BlackBerry chief John Chen says technology and governments should work together, claiming privacy would not be the victim of cooperation
BlackBerry CEO John Chen has slammed other technology firms, specifically Apple, for refusing to work with governments on “lawful access requests” and says the right to privacy should not be extended to criminals.
Chen said the debate between pro-privacy advocates and governments had become “acrimonious and polarising” in recent times, especially following reports terrorists are using messaging apps like WhatsApp and Telegram to carry out their activities.
He cited a specific example involving Apple where it told a judge it was “impossible” to unlock an iPhone needed for evidence in a criminal case, citing potential reputational damage.
Chen said privacy is essential to BlackBerry’s business, but governments and technology should cooperate, adding that his firm was in a “unique position” to bring the sides together because of its big business and public sector customers.
“We are indeed in a dark place when companies put their reputations above the greater good,” he said. “We reject the notion that tech companies should refuse reasonable, lawful access requests. Just as individual citizens bear responsibility to help thwart crime when they can safely do so, so do corporations have a responsibility to do what they can, within legal and ethical boundaries, to help law enforcement in its mission to protect us.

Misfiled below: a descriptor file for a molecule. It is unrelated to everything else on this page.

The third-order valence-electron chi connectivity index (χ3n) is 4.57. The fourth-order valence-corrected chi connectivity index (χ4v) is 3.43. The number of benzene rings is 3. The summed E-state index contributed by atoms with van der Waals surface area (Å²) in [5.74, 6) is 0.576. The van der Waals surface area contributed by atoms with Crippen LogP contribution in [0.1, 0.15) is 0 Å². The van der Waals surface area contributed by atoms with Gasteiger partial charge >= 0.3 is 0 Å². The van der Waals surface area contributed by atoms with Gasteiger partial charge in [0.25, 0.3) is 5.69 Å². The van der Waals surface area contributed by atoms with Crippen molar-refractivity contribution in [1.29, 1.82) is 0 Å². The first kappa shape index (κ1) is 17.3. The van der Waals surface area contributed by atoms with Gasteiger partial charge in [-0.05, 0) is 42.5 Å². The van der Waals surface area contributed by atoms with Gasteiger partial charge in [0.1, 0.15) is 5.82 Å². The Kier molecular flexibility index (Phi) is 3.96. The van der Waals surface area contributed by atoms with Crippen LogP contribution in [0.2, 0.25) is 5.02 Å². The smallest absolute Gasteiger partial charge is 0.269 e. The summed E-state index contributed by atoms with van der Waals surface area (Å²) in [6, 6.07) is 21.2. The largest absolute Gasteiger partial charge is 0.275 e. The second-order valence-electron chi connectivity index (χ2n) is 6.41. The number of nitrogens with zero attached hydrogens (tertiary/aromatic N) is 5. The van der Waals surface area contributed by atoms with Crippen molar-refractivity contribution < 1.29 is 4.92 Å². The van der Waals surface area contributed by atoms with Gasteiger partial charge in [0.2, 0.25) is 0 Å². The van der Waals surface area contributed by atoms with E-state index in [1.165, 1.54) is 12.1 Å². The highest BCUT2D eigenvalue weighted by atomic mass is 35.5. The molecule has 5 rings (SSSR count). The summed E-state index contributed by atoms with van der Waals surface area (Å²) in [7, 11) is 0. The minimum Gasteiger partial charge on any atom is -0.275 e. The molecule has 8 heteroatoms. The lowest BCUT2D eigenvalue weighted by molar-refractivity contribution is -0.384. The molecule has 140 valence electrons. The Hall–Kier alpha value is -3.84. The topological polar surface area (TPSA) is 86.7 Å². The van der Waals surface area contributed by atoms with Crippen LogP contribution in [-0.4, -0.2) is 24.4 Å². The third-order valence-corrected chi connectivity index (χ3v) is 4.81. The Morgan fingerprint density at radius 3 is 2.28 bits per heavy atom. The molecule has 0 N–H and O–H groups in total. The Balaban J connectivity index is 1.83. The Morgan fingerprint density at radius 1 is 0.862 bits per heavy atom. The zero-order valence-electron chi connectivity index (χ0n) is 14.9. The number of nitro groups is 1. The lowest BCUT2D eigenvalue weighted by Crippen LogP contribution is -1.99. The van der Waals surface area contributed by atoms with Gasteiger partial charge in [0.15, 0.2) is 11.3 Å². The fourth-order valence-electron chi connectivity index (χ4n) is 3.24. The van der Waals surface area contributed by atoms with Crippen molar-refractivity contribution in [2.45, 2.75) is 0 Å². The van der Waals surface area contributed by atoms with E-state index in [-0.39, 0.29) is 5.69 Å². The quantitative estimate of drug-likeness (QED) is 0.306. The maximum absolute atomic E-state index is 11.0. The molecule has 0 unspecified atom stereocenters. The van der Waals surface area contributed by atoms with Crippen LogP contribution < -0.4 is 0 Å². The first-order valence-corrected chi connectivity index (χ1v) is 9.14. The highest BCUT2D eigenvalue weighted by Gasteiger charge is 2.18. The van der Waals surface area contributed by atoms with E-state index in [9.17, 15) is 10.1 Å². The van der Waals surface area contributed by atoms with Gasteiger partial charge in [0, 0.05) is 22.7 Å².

“However, it is also true that corporations must reject attempts by federal agencies to overstep. BlackBerry has refused to place backdoors in its devices and software. We have never allowed government access to our servers and never will. We have made decisions to exit national markets when the jurisdictional authorities demand access that would abuse the privacy of law-abiding citizens.”
BlackBerry COO Marty Beard has reportedly voiced support for a government backdoor in the past, but Chen mocked calls from some leaders, including UK Prime Minister David Cameron, for a ban on encryption. Chen said that even if this was technically possible, it would be ineffective. Some have noted however that BlackBerry has agreed deals with the Indian and Saudi Arabian governments in the past.
“We also reject any notion of banning or disabling encryption,” Chen continued. “The hacking epidemic over the past couple years shows that we need more, not fewer, security controls for our sensitive information. Frankly, it is surprising and unnerving that some national political leaders think that an encryption ban could even work on a technical basis.”
“If encryption services were banned, criminals would simply write their own encryption apps, resulting in a world where they have better encryption tools than the citizen populace, and our personal privacy would be the only casualty of this debate.”
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